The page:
Often this time of year, if you go to a Christmas party there is music playing in the background to enhance the mood. If you go to a concert, there are two parts: the audience and the performers. Although most everyone’s focus is the same, depending on the concert types, there are performers playing, singing, and/or dancing, and the audience who may sing and dance along, or possibly only do that in their head (different protocol for different types of concerts). Lastly, there are the family or community get-together where all participate at whatever their level of musicality is.
I have been working with a small group of children ages 5-7 with different diagnoses. The original group of two has changed in the last six months due to parent job relocation. In that time, schedules have changed and so has the session format. Currently, there are now four members (we shall refer to them as Member A, B, C, and D). I began this group with a more formalized structure, thinking the children were ready for this. All could handle this but one child, Member C. C’s schedule changed and he and his sibling, D, left the group temporarily. I then discovered that A and B, although they paid attention, took turns, and answered questions (some of their goals) in the structured environment, gave a more spontaneous, playful response when I only facilitated. Now A and B were not only more excited, participating more fully, but also interacting with one another more personally. A, who usually demonstrates little eye contact and flat affect, was now laughing, watching, and reaching out to others, and making frequent eye contact. B, who loves the interaction innately, but is somewhat limited by his physical makeup, seems not only more excited, but the physical limitations were loosening, allowing B through the pure joy of his interactions, and the assist of the continuous rhythmic flow of the music to more fully participate with fluidity and ease.
C and his sibling D have re-entered the group. C had difficulty with the previous structure. He had difficulty and found the structure somewhat threatening. C was not in control, and although the previous structured format had consistent predictability, his fears and difficulty processing all this information at once limited his ability to perceive what would happen next. C, however, in the absence of the group, was continuing to see me on an individual basis. C at this time had also begun some semi-structured classroom situations. Although C loved the kids, he was having the same difficulties in his classroom situation. While working with him on an individual basis, I was somewhat at a loss. He was referred to me because of his severe speech delay and some behavior difficulties, mainly meltdowns. In individual Music Therapy, his speech and communication difficulties had progressed to about where they should be, and consequently, and the difficulties that were a part of the speech delay improved the meltdown situations greatly.
I felt lost in the individual sessions. We were finishing up some goals and I was unsure where to go. He of course had age-appropriate developmental areas to work on. We could carry on an age-appropriate conversation, and he was demonstrating the ability to connect ideas through imagination. I continued to support through the continuous flow of music some minor speech needs. The individual sessions did not seem to have consistency lately, and I knew there was a need I hadn’t yet identified. Otherwise, the structured situation should not be a difficulty at his age. I did a re-assessment and found that I followed and supported all his interactions. There was to little give and take. I was very happy with the timing of his schedule change opening back up and my re-assessment results were coordinating together. This small group would be perfect for him.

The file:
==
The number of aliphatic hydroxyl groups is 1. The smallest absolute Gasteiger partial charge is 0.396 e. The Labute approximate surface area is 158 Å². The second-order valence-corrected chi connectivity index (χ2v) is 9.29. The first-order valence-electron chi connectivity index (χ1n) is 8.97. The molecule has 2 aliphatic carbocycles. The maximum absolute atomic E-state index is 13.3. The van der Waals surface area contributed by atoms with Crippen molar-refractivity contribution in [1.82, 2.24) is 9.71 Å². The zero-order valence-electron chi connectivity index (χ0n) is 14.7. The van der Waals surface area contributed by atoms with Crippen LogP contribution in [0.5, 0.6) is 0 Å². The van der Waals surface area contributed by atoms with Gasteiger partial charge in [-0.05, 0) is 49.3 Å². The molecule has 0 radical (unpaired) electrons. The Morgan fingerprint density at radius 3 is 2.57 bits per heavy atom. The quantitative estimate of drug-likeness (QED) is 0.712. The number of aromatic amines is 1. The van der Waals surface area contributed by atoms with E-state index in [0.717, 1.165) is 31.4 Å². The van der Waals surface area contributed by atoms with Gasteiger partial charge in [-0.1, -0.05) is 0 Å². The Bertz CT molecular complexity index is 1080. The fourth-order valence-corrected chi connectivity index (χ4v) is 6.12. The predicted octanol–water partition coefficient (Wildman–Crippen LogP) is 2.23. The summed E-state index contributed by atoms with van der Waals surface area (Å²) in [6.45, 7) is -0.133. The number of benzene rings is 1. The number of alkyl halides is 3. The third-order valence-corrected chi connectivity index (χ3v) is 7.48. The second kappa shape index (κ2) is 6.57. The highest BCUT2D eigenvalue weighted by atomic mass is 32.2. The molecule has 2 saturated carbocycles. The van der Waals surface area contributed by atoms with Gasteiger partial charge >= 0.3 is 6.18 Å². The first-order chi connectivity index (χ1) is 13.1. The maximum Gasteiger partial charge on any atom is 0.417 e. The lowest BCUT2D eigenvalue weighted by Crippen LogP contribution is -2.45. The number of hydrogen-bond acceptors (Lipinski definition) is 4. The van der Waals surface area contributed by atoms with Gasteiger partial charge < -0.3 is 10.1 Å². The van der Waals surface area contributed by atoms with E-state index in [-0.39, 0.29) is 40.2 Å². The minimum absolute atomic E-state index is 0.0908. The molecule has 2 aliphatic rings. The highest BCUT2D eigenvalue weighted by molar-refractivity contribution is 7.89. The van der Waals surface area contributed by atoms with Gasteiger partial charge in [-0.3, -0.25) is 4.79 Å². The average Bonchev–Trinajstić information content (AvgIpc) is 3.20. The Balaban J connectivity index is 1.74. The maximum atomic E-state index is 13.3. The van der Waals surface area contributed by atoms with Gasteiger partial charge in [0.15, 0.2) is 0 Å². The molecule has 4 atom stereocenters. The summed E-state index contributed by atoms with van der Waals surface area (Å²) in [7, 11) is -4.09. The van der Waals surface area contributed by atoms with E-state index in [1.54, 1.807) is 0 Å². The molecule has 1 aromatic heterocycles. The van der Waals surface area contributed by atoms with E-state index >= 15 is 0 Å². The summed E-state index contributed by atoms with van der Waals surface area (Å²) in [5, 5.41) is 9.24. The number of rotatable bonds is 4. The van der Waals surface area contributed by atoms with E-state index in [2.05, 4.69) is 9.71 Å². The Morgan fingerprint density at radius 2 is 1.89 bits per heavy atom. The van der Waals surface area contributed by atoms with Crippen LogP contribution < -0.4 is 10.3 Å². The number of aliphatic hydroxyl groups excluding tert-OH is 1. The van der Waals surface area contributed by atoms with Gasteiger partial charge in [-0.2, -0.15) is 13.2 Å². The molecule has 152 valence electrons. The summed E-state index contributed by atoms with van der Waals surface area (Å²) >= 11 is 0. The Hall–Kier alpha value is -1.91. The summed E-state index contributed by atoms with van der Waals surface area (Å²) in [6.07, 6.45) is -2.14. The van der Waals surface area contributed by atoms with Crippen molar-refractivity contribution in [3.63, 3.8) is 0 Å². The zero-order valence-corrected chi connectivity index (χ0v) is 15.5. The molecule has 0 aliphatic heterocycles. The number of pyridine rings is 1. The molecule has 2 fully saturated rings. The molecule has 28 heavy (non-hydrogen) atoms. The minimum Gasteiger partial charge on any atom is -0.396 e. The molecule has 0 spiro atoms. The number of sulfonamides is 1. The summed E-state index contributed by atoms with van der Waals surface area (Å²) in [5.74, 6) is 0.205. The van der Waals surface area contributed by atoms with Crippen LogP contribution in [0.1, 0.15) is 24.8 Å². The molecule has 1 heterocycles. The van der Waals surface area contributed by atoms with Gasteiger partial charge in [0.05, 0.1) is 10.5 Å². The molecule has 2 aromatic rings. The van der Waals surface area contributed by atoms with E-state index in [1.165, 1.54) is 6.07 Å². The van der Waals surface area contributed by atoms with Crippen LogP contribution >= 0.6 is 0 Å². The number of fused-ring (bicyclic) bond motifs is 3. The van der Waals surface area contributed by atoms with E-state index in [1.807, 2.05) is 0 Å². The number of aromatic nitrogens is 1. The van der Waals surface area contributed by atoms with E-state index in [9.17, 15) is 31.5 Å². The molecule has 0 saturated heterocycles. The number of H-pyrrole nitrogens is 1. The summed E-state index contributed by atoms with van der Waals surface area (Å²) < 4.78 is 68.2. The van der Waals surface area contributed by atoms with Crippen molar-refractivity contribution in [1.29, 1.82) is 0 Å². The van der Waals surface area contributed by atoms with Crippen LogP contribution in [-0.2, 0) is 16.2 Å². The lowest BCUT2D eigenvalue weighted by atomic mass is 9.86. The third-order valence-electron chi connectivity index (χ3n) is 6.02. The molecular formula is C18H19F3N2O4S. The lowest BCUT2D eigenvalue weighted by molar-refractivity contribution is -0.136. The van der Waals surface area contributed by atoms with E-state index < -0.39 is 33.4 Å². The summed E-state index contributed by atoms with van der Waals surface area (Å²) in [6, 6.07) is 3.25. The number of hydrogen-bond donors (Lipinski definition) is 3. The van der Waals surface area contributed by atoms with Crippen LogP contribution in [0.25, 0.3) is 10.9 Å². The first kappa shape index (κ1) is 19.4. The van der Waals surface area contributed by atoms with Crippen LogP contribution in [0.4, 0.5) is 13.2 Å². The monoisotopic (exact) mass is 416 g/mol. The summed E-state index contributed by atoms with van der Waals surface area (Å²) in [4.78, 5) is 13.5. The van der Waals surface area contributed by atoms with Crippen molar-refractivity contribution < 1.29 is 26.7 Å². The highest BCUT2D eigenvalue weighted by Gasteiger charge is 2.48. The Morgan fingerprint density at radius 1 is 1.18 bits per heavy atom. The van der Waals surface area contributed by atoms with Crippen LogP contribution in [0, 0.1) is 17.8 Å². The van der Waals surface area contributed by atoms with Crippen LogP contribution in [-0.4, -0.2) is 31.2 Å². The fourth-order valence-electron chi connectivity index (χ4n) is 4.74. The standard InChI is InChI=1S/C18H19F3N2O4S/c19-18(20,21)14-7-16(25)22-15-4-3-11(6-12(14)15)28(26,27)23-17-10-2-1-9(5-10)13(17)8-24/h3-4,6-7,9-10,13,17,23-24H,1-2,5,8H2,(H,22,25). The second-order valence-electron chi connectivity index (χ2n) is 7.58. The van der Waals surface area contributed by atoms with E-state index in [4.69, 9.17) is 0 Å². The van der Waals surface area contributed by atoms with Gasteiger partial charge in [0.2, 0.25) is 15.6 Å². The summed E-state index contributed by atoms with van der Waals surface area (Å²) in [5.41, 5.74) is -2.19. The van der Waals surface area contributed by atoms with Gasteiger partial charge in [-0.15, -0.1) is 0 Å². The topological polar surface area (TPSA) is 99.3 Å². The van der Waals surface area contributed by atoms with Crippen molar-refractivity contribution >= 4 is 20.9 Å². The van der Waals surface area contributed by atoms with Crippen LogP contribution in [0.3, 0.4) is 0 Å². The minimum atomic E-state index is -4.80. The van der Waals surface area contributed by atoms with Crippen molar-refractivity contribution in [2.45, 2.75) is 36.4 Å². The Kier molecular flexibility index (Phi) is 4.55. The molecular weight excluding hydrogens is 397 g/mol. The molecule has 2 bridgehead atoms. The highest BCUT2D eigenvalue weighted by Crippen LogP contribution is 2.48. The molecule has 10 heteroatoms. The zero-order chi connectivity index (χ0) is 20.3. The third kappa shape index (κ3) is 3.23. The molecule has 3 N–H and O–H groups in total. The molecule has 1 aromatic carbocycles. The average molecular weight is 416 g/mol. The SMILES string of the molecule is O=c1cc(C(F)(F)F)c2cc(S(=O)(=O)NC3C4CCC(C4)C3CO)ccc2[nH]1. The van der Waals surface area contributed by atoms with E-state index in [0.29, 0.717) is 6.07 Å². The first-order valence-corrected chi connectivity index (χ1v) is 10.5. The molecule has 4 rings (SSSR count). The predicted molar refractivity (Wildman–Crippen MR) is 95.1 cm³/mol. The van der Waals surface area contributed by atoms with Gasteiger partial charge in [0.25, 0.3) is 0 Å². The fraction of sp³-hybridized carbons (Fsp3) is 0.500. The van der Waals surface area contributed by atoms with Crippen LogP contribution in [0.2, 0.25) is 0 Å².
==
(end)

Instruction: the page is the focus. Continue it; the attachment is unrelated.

Child A, who does a lot of station work daily in school, comes to life for movement. He comes into the group as, ironically, the least likely leader, and immediately begins to jump on the trampoline, leading the rhythmic flow of the group. Child B, with some of his coordination and fluency difficulties, comes in and joins us in the continuous jumping-facilitated music on the drums. Child C began by standing in the middle by a drum, briefly eying everyone else up, and joining the drumming flow. Child D is the most adaptable, and alters instrumentation and movement, beginning the group in turn-taking, back-and-forth interaction, call and response, and leader vs. follower positions. The children fell back and forth from attending to their own interest and allowing the group to follow to watching and following someone else’s interest. At this point, there was a free flow of give and take, no prompting taking place. All leave the group happy and energized.
In my recent reassessments and reflection on my clients, I have noticed a common trend. Several of the reassessments have revealed that my clients are often being followed in their music making and although there are some brief primitive back and forth exchanges, more substantial ones are needed. I have to ask myself if this is all due to my clients. Do I need to leave more space musically and re-examine my musical elicitation methods closer? Do I need to facilitate more subtle musical methods of interaction? Maybe I need to be more conscious of this and look deeper at my clients and myself in order that all can interact and participate to their fullest ability.
Antoinette Morrison MT-BC